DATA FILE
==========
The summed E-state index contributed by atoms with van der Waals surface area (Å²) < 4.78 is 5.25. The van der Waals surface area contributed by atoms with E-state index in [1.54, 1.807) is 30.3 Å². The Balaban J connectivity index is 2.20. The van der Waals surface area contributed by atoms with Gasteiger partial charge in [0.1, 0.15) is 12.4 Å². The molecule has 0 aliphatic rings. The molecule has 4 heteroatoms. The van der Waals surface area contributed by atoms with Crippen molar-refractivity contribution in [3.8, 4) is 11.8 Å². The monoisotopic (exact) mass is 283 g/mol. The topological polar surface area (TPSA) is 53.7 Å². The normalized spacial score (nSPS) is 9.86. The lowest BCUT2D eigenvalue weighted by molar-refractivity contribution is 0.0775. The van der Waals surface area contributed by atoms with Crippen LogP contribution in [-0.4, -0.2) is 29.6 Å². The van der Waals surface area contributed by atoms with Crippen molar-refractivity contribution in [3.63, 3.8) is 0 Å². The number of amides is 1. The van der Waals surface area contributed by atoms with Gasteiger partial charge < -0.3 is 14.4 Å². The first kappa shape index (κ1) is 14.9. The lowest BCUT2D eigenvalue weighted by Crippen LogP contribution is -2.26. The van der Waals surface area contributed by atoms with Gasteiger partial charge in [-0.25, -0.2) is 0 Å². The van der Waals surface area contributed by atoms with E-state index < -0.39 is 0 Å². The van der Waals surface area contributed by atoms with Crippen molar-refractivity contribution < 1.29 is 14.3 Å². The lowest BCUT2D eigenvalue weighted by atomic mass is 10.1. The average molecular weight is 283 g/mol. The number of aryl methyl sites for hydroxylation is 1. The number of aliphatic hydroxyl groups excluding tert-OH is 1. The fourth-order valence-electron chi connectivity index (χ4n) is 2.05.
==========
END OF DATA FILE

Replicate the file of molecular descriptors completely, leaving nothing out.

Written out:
The summed E-state index contributed by atoms with van der Waals surface area (Å²) < 4.78 is 5.25. The van der Waals surface area contributed by atoms with E-state index in [1.54, 1.807) is 30.3 Å². The Balaban J connectivity index is 2.20. The van der Waals surface area contributed by atoms with Gasteiger partial charge in [0.1, 0.15) is 12.4 Å². The molecule has 0 aliphatic rings. The molecule has 4 heteroatoms. The van der Waals surface area contributed by atoms with Crippen molar-refractivity contribution in [3.8, 4) is 11.8 Å². The monoisotopic (exact) mass is 283 g/mol. The topological polar surface area (TPSA) is 53.7 Å². The normalized spacial score (nSPS) is 9.86. The lowest BCUT2D eigenvalue weighted by molar-refractivity contribution is 0.0775. The van der Waals surface area contributed by atoms with Crippen LogP contribution in [-0.4, -0.2) is 29.6 Å². The van der Waals surface area contributed by atoms with Crippen molar-refractivity contribution in [3.63, 3.8) is 0 Å². The number of amides is 1. The van der Waals surface area contributed by atoms with Gasteiger partial charge < -0.3 is 14.4 Å². The first kappa shape index (κ1) is 14.9. The lowest BCUT2D eigenvalue weighted by Crippen LogP contribution is -2.26. The van der Waals surface area contributed by atoms with Gasteiger partial charge in [-0.25, -0.2) is 0 Å². The van der Waals surface area contributed by atoms with E-state index < -0.39 is 0 Å². The van der Waals surface area contributed by atoms with Crippen molar-refractivity contribution < 1.29 is 14.3 Å². The lowest BCUT2D eigenvalue weighted by atomic mass is 10.1. The average molecular weight is 283 g/mol. The number of aryl methyl sites for hydroxylation is 1. The number of aliphatic hydroxyl groups excluding tert-OH is 1. The fourth-order valence-electron chi connectivity index (χ4n) is 2.05.